T-Pain


Every decade an artist comes along who takes an effect initially considered a novelty and turns it into a vital part of his or her musical personality. In the Sixties, Jimi Hendrix made the wah wah pedal an extension of his soul. The talk box became a defining sound of hard rock guitar in the Seventies thanks to Peter Frampton, and Roger Troutman of Zapp took the talk box sound in a funky new direction on synth-driven dance hits in the Eighties. Tom Morello's inventive use of the Whammy pedal in the Nineties proved that an effect can be a musical instrument unto itself.


In the new millennium Antares Auto-Tune plug-in software reigns supreme, but one artist in particular is the undisputed autocrat of Auto-Tune—T-Pain. Whereas some artists have generated controversy for slyly using Auto-Tune to polish less-than-perfect performances, T-Pain employed the effect in a more dramatic and creative fashion on songs like "Buy U a Drank (Shawty Snappin')" and "Can't Believe It," using extreme tracking settings to generate obviously processed vocal effects that sound almost computer generated but undeniably cool."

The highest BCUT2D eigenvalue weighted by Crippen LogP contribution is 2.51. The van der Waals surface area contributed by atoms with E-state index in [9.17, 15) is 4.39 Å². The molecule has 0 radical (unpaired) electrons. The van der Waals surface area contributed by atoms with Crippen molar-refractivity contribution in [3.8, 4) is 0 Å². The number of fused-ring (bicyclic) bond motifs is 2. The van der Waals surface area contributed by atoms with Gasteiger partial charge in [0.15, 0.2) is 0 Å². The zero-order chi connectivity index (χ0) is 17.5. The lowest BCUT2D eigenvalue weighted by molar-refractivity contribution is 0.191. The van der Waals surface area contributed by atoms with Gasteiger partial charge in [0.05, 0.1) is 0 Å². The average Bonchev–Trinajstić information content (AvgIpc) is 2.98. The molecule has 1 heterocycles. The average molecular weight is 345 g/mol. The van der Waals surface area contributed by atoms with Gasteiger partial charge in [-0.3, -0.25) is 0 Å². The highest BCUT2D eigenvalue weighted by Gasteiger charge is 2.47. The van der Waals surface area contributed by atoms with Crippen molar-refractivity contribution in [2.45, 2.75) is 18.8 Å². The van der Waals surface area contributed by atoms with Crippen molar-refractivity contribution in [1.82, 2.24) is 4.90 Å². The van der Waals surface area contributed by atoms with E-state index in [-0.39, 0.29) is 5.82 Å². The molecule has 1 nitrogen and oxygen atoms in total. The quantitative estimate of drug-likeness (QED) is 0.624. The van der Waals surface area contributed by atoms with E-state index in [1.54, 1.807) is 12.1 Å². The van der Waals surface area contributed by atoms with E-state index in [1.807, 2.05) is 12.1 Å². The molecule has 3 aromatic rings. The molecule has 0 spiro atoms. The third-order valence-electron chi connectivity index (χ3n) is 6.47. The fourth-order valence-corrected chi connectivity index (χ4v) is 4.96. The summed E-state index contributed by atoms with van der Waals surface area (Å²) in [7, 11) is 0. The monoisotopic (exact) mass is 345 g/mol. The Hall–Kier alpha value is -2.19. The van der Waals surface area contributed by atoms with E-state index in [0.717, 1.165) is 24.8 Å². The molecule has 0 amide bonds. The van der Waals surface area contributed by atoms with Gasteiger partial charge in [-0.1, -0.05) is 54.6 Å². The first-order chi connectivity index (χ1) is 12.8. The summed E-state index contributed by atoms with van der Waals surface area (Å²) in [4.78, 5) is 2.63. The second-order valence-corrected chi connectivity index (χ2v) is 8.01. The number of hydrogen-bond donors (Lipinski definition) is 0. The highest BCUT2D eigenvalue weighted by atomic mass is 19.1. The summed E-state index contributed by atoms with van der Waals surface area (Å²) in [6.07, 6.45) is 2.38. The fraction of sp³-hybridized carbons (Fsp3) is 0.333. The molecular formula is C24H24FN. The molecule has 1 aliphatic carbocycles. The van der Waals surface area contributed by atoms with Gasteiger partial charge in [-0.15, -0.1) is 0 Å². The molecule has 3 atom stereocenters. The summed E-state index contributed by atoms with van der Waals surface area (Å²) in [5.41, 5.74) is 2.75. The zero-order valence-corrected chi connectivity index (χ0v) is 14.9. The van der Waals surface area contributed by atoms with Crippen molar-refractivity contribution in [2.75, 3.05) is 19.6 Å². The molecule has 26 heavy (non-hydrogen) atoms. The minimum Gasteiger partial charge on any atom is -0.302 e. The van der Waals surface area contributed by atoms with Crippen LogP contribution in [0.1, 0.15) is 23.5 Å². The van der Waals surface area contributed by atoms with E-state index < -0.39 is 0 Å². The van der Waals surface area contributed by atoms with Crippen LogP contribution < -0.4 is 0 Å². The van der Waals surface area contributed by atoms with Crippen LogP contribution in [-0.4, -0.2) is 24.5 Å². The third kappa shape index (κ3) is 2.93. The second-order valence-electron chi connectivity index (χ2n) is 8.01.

This summer T-Pain shocked his fans when he announced that he had stopped using Auto-Tune. However, this did not mean that he was no longer using pitch correction effects, as his announcement coincided with the introduction of iZotope's The T-Pain Effect software bundle. "I just wanted to do something on my own," says T-Pain. "I didn't want to be held to somebody else's product. iZotope has been a great company helping me out with this. When I teamed up with them they immediately accepted my idea."


The T-Pain Effect consists of three elements—The T-Pain Engine (a beat making and vocal recording application), The T-Pain Effect (a pitch correction plug-in), and iDrum: T-Pain Edition (a virtual drum machine). "The T-Pain Effect is the newest, baddest, rawest, and best pitch correction software out there right now," says T-Pain. "It has multiple plug-ins in one package, so it's not something that's 600 bucks and just does one thing. I wanted to make something different for the people that can't afford the things that I use to make records. It's only 100 bucks and you get everything you need for a whole session. You can record with it. You can make beats with it. You can sing with it."


That last element—singing—is an important factor that helped T-Pain stand out from the crowd right from the start. Whereas most of T-Pain's contemporaries in Tallahassee, Florida, (the "T" in T-Pain stands for "Tallahassee") when he was starting out were aspiring rappers, he decided to shift his focus from rapping to singing to stand out from the crowd.